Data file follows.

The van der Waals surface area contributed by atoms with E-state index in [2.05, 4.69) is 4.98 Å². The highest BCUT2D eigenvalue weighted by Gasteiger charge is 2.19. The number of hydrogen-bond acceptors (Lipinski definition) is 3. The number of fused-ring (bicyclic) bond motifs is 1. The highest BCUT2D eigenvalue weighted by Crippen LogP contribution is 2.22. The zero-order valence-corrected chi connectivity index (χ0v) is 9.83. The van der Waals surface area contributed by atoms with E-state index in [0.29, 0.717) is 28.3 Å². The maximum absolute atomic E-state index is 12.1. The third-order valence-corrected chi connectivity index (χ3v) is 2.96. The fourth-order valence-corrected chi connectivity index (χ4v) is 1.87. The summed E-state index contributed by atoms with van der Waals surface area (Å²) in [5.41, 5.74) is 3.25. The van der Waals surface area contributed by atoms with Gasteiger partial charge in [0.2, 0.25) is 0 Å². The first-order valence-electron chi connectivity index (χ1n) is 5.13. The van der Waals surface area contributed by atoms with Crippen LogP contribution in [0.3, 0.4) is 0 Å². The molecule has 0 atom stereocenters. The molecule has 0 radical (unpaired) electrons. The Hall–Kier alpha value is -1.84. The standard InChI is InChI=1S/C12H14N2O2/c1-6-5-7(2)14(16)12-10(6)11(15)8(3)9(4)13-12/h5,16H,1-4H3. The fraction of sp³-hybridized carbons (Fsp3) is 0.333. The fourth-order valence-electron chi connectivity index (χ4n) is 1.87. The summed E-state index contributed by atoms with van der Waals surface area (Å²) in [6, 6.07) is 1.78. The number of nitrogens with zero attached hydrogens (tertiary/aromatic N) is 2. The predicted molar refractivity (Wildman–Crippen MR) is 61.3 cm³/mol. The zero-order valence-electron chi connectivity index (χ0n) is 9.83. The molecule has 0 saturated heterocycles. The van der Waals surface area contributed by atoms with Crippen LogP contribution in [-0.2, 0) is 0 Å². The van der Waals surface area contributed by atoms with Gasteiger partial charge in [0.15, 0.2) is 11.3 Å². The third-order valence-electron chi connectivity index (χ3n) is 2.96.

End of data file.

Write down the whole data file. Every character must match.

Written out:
The van der Waals surface area contributed by atoms with E-state index in [2.05, 4.69) is 4.98 Å². The highest BCUT2D eigenvalue weighted by Gasteiger charge is 2.19. The number of hydrogen-bond acceptors (Lipinski definition) is 3. The number of fused-ring (bicyclic) bond motifs is 1. The highest BCUT2D eigenvalue weighted by Crippen LogP contribution is 2.22. The zero-order valence-corrected chi connectivity index (χ0v) is 9.83. The van der Waals surface area contributed by atoms with E-state index in [0.29, 0.717) is 28.3 Å². The maximum absolute atomic E-state index is 12.1. The third-order valence-corrected chi connectivity index (χ3v) is 2.96. The fourth-order valence-corrected chi connectivity index (χ4v) is 1.87. The summed E-state index contributed by atoms with van der Waals surface area (Å²) in [5.41, 5.74) is 3.25. The van der Waals surface area contributed by atoms with Gasteiger partial charge in [0.2, 0.25) is 0 Å². The first-order valence-electron chi connectivity index (χ1n) is 5.13. The van der Waals surface area contributed by atoms with Crippen LogP contribution in [0.3, 0.4) is 0 Å². The molecule has 0 atom stereocenters. The molecule has 0 radical (unpaired) electrons. The Hall–Kier alpha value is -1.84. The standard InChI is InChI=1S/C12H14N2O2/c1-6-5-7(2)14(16)12-10(6)11(15)8(3)9(4)13-12/h5,16H,1-4H3. The fraction of sp³-hybridized carbons (Fsp3) is 0.333. The fourth-order valence-electron chi connectivity index (χ4n) is 1.87. The summed E-state index contributed by atoms with van der Waals surface area (Å²) in [6, 6.07) is 1.78. The number of nitrogens with zero attached hydrogens (tertiary/aromatic N) is 2. The predicted molar refractivity (Wildman–Crippen MR) is 61.3 cm³/mol. The zero-order valence-electron chi connectivity index (χ0n) is 9.83. The molecule has 0 saturated heterocycles. The van der Waals surface area contributed by atoms with Crippen LogP contribution in [-0.2, 0) is 0 Å². The van der Waals surface area contributed by atoms with Gasteiger partial charge in [0.15, 0.2) is 11.3 Å². The third-order valence-electron chi connectivity index (χ3n) is 2.96.